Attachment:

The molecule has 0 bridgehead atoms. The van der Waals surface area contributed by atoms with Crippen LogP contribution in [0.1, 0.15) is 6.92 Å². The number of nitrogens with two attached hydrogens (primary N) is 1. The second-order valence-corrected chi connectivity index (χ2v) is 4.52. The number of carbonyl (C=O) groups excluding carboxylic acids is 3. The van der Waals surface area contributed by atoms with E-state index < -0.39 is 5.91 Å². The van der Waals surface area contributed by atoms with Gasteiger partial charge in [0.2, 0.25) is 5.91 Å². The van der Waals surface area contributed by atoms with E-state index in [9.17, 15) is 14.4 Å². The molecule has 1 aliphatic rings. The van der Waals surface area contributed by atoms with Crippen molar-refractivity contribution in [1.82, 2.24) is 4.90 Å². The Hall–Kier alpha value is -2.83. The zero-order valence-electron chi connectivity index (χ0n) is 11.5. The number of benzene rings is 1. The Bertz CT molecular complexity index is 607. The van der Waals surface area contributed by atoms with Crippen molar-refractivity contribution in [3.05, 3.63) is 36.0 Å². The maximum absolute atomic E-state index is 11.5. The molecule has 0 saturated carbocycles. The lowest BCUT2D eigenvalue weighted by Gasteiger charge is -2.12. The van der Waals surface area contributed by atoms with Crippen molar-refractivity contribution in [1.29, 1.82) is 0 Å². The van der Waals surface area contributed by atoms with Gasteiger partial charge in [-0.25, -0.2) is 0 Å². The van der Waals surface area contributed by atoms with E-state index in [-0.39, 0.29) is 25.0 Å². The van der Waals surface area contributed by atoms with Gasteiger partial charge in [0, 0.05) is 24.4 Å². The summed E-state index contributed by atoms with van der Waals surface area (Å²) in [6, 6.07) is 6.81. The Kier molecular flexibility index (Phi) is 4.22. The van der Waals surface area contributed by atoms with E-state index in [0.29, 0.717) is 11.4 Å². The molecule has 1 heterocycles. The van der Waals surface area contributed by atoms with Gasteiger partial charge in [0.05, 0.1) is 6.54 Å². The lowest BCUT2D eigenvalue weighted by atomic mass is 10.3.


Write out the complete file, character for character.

The molecule has 0 bridgehead atoms. The van der Waals surface area contributed by atoms with Crippen LogP contribution in [0.1, 0.15) is 6.92 Å². The number of nitrogens with two attached hydrogens (primary N) is 1. The second-order valence-corrected chi connectivity index (χ2v) is 4.52. The number of carbonyl (C=O) groups excluding carboxylic acids is 3. The van der Waals surface area contributed by atoms with E-state index < -0.39 is 5.91 Å². The van der Waals surface area contributed by atoms with Gasteiger partial charge in [0.2, 0.25) is 5.91 Å². The van der Waals surface area contributed by atoms with E-state index in [9.17, 15) is 14.4 Å². The molecule has 1 aliphatic rings. The van der Waals surface area contributed by atoms with Crippen molar-refractivity contribution in [1.82, 2.24) is 4.90 Å². The Hall–Kier alpha value is -2.83. The zero-order valence-electron chi connectivity index (χ0n) is 11.5. The number of benzene rings is 1. The Bertz CT molecular complexity index is 607. The van der Waals surface area contributed by atoms with Crippen molar-refractivity contribution in [3.05, 3.63) is 36.0 Å². The maximum absolute atomic E-state index is 11.5. The molecule has 0 saturated carbocycles. The lowest BCUT2D eigenvalue weighted by Gasteiger charge is -2.12. The van der Waals surface area contributed by atoms with Crippen molar-refractivity contribution in [1.29, 1.82) is 0 Å². The van der Waals surface area contributed by atoms with Gasteiger partial charge in [-0.25, -0.2) is 0 Å². The van der Waals surface area contributed by atoms with E-state index in [-0.39, 0.29) is 25.0 Å². The van der Waals surface area contributed by atoms with Gasteiger partial charge in [0, 0.05) is 24.4 Å². The summed E-state index contributed by atoms with van der Waals surface area (Å²) in [6, 6.07) is 6.81. The Kier molecular flexibility index (Phi) is 4.22. The van der Waals surface area contributed by atoms with E-state index in [0.29, 0.717) is 11.4 Å². The molecule has 1 heterocycles. The van der Waals surface area contributed by atoms with Gasteiger partial charge in [0.05, 0.1) is 6.54 Å². The lowest BCUT2D eigenvalue weighted by atomic mass is 10.3.